unsafe static void PutString(string s, char* buffer, int bufSize) {
int len = s.Length;
if (len > bufSize) len = bufSize;
for (int i = 0; i < len; i++) buffer[i] = s[i];
for (int i = len; i < bufSize; i++) buffer[i] = (char)0;
}

unsafe static void Main()
{
Font f;
f.size = 10;
PutString("Times New Roman", f.name, 32);
}
}

Definite assignment checking

Fixed size buffers are not subject to definite assignment checking (§5.3), and fixed size buffer members are ignored for purposes of definite assignment checking of struct type variables.

When the outermost containing struct variable of a fixed size buffer member is a static variable, an instance variable of a class instance, or an array element, the elements of the fixed size buffer are automatically initialized to their default values (§5.2). In all other cases, the initial content of a fixed size buffer is undefined.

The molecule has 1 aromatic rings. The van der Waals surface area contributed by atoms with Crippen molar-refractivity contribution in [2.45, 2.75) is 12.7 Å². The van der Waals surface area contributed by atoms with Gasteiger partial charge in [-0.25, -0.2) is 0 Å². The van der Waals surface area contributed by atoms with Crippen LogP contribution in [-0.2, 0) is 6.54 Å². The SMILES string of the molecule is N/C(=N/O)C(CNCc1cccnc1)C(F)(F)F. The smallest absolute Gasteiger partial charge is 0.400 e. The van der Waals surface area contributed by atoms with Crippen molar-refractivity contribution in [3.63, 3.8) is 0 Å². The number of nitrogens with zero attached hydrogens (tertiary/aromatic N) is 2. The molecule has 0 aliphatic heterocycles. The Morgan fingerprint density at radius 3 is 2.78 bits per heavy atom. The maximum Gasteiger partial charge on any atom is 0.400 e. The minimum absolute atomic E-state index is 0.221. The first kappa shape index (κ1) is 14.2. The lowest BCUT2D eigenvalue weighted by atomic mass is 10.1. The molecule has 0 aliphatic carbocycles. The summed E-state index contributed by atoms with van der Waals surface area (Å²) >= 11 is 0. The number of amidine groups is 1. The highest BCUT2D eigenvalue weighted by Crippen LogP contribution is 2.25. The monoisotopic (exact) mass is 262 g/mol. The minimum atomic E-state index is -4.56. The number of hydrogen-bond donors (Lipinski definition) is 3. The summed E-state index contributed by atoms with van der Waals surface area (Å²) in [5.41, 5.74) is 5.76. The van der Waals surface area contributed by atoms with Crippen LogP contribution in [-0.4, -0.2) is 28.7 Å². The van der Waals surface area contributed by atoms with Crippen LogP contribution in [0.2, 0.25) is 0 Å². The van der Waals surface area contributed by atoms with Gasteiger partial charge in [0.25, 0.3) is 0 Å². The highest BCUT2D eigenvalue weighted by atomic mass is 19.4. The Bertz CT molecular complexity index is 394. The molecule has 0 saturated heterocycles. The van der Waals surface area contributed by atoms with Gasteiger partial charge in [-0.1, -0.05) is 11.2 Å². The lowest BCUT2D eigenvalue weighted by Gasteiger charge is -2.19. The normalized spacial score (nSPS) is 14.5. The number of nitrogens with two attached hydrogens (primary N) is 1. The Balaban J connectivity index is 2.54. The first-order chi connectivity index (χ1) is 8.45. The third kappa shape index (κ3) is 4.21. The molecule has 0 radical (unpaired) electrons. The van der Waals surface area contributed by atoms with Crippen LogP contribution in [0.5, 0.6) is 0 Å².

Stack allocation

In an unsafe context, a local variable declaration (§8.5.1) may include a stack allocation initializer which allocates memory from the call stack.

local-variable-initializer:

stackalloc-initializer

stackalloc-initializer:
stackalloc unmanaged-type [ expression ]

The unmanaged-type indicates the type of the items that will be stored in the newly allocated location, and the expression indicates the number of these items. Taken together, these specify the required allocation size. Since the size of a stack allocation cannot be negative, it is a compile-time error to specify the number of items as a constant-expression that evaluates to a negative value.